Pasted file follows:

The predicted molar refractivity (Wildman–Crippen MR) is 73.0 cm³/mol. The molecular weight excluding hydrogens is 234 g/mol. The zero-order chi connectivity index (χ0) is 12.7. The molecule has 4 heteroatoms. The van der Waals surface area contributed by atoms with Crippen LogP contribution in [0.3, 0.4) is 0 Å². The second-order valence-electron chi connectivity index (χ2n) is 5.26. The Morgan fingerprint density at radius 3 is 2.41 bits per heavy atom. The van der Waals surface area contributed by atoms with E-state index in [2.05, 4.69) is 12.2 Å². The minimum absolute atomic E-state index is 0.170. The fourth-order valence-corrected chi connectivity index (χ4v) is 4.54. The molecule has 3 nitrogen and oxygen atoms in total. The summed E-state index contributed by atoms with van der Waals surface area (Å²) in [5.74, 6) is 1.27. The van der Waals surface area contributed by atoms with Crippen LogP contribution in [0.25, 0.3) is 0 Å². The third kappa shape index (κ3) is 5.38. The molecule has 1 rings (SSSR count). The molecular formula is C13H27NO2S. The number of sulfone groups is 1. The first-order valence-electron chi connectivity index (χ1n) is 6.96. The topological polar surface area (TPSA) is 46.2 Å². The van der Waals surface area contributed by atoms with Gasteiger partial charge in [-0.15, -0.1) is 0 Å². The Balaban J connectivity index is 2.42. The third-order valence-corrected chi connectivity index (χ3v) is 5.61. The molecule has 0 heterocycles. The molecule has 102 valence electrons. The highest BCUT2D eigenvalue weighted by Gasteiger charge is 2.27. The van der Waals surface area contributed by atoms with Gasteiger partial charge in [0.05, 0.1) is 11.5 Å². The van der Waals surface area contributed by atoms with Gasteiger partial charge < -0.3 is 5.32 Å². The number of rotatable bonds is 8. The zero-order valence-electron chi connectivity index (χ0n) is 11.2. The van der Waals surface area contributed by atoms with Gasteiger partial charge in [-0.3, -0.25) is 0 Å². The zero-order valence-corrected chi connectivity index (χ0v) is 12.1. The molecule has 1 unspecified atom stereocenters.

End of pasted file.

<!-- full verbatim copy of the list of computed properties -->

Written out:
The predicted molar refractivity (Wildman–Crippen MR) is 73.0 cm³/mol. The molecular weight excluding hydrogens is 234 g/mol. The zero-order chi connectivity index (χ0) is 12.7. The molecule has 4 heteroatoms. The van der Waals surface area contributed by atoms with Crippen LogP contribution in [0.3, 0.4) is 0 Å². The second-order valence-electron chi connectivity index (χ2n) is 5.26. The Morgan fingerprint density at radius 3 is 2.41 bits per heavy atom. The van der Waals surface area contributed by atoms with E-state index in [2.05, 4.69) is 12.2 Å². The minimum absolute atomic E-state index is 0.170. The fourth-order valence-corrected chi connectivity index (χ4v) is 4.54. The molecule has 3 nitrogen and oxygen atoms in total. The summed E-state index contributed by atoms with van der Waals surface area (Å²) in [5.74, 6) is 1.27. The van der Waals surface area contributed by atoms with Crippen LogP contribution in [0.25, 0.3) is 0 Å². The third kappa shape index (κ3) is 5.38. The molecule has 1 rings (SSSR count). The molecular formula is C13H27NO2S. The number of sulfone groups is 1. The first-order valence-electron chi connectivity index (χ1n) is 6.96. The topological polar surface area (TPSA) is 46.2 Å². The van der Waals surface area contributed by atoms with Gasteiger partial charge in [-0.15, -0.1) is 0 Å². The Balaban J connectivity index is 2.42. The third-order valence-corrected chi connectivity index (χ3v) is 5.61. The molecule has 0 heterocycles. The molecule has 102 valence electrons. The highest BCUT2D eigenvalue weighted by Gasteiger charge is 2.27. The van der Waals surface area contributed by atoms with Gasteiger partial charge in [0.05, 0.1) is 11.5 Å². The van der Waals surface area contributed by atoms with Gasteiger partial charge < -0.3 is 5.32 Å². The number of rotatable bonds is 8. The zero-order valence-electron chi connectivity index (χ0n) is 11.2. The van der Waals surface area contributed by atoms with Gasteiger partial charge in [-0.3, -0.25) is 0 Å². The zero-order valence-corrected chi connectivity index (χ0v) is 12.1. The molecule has 1 unspecified atom stereocenters.